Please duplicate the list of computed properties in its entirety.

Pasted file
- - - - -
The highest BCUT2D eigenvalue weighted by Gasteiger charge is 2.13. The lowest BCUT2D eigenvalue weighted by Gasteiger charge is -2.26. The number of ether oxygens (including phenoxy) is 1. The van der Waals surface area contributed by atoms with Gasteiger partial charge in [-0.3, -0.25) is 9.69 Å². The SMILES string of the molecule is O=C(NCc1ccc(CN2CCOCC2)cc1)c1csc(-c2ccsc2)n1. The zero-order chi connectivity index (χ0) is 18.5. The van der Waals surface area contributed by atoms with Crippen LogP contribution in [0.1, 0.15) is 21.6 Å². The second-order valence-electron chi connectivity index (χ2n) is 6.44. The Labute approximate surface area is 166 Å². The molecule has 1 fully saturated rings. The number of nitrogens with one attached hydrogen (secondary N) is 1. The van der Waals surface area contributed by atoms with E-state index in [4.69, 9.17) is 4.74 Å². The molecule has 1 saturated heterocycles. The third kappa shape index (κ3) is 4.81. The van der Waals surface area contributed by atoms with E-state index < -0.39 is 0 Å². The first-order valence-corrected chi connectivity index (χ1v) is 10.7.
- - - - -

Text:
The highest BCUT2D eigenvalue weighted by Gasteiger charge is 2.13. The lowest BCUT2D eigenvalue weighted by Gasteiger charge is -2.26. The number of ether oxygens (including phenoxy) is 1. The van der Waals surface area contributed by atoms with Gasteiger partial charge in [-0.3, -0.25) is 9.69 Å². The SMILES string of the molecule is O=C(NCc1ccc(CN2CCOCC2)cc1)c1csc(-c2ccsc2)n1. The zero-order chi connectivity index (χ0) is 18.5. The van der Waals surface area contributed by atoms with Crippen LogP contribution in [0.1, 0.15) is 21.6 Å². The second-order valence-electron chi connectivity index (χ2n) is 6.44. The Labute approximate surface area is 166 Å². The molecule has 1 fully saturated rings. The number of nitrogens with one attached hydrogen (secondary N) is 1. The van der Waals surface area contributed by atoms with E-state index in [4.69, 9.17) is 4.74 Å². The molecule has 1 saturated heterocycles. The third kappa shape index (κ3) is 4.81. The van der Waals surface area contributed by atoms with E-state index < -0.39 is 0 Å². The first-order valence-corrected chi connectivity index (χ1v) is 10.7.